On average, companies pay out 92 times as much attracting website traffic as they do trying to convert it, according to Econsultancy. And having spent more than five years helping companies manage and optimize their paid search programs, I can assure that you’re not alone in wondering why your conversion rate remains stuck in the basement, and what (if anything) you can do to improve it.

A typical retailer might spend 20% to 30% of its acquisition budget on paid search, making it a small (but by no means insignificant) driver of the above statistic.

It’s likely that much of this budget performs below your expectations, generally for two reasons:

1. Diffuse Ownership of Conversion Rate Optimization (CRO): In most organizations, the pay-per-click (PPC) manager focuses narrowly on acquisition. In this pigeonholed role, the manager has little-to-no responsibility for the post-click experience. Rather, the responsibility for conversion rate optimization falls on the user experience (UX) team. In this respect, the organization is like an Olympic relay team. When the team performs like the well-oiled machine it was meant to be, it can get around the track faster than a single sprinter could do individually. But if that same team lacks continuous feedback loops and an understanding of how each member contributes to winning the race, results suffer—often greatly.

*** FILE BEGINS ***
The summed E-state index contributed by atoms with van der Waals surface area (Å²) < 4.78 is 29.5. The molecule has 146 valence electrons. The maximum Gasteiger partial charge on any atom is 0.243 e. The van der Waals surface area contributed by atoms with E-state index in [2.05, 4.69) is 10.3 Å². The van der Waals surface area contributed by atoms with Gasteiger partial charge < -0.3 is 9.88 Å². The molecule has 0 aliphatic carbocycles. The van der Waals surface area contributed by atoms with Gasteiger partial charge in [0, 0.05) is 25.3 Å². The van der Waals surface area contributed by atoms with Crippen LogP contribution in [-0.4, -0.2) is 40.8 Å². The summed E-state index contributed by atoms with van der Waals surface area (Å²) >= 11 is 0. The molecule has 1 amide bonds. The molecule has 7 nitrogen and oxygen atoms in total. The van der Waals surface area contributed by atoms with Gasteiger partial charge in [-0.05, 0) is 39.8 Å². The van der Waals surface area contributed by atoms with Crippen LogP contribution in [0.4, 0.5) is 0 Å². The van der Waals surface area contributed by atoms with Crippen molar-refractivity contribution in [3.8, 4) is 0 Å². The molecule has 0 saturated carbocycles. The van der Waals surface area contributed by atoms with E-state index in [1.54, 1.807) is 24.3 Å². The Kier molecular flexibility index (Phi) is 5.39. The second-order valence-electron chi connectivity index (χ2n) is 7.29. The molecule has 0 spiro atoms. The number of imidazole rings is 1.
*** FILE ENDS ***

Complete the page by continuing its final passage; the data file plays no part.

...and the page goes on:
The problem? Diffuse ownership of CRO contributes to each team’s misunderstanding of the other’s strategies, challenges, and opportunities. You’ve heard the saying, “Our job is just to deliver traffic to your site. It’s the UX’s team to convert it.” But whether these words came from your mouth or your agency’s, the statement isn’t a reflection of the truth, but rather the collective frustration that CRO causes large organizations.

2. Google Believes Its Own Propaganda (and So Do You): Google is only happy to perpetuate the myth that CRO is difficult and costly, and that as a result, the path to higher conversions involves widening the top of the funnel through greater AdWords spend. Consider the following: In a well-optimized account, your spend has a certain tangent, after which each additional dollar spent becomes significantly less effective at generating conversions.

This is the very definition of diminishing returns. But Google teases you with concepts like Impression Share and Keyword Suggestion, with the goal of extracting a greater percentage of your marketing budget. The problem? The quality of these keywords (and the impressions that comprise them) isn’t uniform across the entire population. As a result, with the exception of your brand campaigns, throwing additional spend at new keywords and higher Impression Share usually just decreases your budget’s efficiency.

Stay tuned for the second installment of this three-part series, which we’ll post tomorrow morning. In it, we’ll review several tactics for improving the effectiveness and efficiency of your paid search campaigns, consisting of both off- and on-site tactics. If you employ these tactics correctly, you’ll enjoy higher conversions for increasingly lower paid search spend.

In the meantime, re-read our November post about the benefits of a holistic website/search optimization strategy.